Parents who switched to alternative schools amid pandemic are sticking with it

Diana Marrone helps her daughter Sienna, 5, into her backpack at their Oakley home before leaving for school on Sept. 22, 2020. Marrone, who works full time, enrolled Sienna in a private Christian school so she would have in-person instruction. Photo by Anne Wernikoff for CalMatters

Many factors, from curriculum to educators to cost, have driven parents to choose one type of schooling for their kids over another. And once the pandemic shattered the steady rhythm of in-person learningas USA Today reported, even more parents sought an option outside of the public education system.

Public school enrollment fell nearly 3% nationwide from 2019 to 2020 and hasn’t rebounded, though declining birthrates and immigration patterns also cut into this cohort.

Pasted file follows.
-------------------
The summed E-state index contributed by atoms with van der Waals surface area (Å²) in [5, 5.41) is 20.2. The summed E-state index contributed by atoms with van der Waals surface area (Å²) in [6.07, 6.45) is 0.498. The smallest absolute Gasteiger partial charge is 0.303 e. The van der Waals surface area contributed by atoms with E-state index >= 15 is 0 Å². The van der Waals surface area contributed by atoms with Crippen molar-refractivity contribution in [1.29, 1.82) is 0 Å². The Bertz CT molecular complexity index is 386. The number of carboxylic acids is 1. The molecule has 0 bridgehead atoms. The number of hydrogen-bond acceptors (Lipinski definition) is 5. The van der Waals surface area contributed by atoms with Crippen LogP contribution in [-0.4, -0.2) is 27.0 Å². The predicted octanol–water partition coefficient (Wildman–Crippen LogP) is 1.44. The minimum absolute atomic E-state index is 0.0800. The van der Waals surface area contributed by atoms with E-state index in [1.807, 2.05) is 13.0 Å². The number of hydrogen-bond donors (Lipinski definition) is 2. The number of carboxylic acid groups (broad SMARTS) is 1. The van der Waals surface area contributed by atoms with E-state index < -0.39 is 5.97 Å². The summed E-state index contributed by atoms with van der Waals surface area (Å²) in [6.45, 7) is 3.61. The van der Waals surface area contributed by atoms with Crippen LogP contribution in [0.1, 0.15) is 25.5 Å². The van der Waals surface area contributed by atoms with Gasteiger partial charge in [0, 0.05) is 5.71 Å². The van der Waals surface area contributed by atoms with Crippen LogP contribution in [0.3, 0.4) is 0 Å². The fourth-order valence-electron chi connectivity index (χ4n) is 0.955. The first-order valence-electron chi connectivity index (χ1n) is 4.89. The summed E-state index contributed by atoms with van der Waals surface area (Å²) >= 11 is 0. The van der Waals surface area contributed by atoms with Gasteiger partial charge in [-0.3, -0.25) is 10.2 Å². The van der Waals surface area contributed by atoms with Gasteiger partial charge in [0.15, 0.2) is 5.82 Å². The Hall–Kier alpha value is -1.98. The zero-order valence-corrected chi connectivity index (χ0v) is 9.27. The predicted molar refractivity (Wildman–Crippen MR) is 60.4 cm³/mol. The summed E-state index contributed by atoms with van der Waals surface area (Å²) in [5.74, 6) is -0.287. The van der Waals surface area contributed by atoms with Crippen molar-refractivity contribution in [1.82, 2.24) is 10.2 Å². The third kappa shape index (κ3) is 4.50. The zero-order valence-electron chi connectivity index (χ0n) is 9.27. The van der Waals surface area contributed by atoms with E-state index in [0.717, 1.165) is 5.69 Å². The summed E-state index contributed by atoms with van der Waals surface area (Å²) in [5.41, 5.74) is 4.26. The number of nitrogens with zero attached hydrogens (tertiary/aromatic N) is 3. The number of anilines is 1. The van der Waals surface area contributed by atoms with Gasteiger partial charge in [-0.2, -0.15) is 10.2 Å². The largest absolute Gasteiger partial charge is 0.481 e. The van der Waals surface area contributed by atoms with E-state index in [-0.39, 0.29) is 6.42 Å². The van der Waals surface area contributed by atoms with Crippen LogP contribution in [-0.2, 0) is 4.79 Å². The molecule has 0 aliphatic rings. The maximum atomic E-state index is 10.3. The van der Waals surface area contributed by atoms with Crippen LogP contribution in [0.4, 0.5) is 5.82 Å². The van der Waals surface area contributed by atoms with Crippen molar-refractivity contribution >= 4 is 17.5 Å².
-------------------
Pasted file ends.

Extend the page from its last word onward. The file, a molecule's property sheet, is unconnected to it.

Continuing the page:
Home schooling surged, and though it has dipped some since the height of enrollment, the option is still more popular than before the Covid-19 crisis. Charter schools gained and retained hundreds of thousands of students. National data showcasing private school enrollment predates the pandemic, but some surveys suggest enrollment increased at these institutions, too. Other options such as learning pods, which connect small groups of students, are also showing they have staying poweras USA Today reported.

At the same time, school choice advocates have capitalized on parent dissatisfaction with public schools to create new alternatives to traditional education. Some of that disengagement was triggered during remote learning at the height of the pandemic. Several states this year passed legislation that entitles every child’s family to use public funds for essentially any option.

(Graph and data via National Center for Education Statistics)

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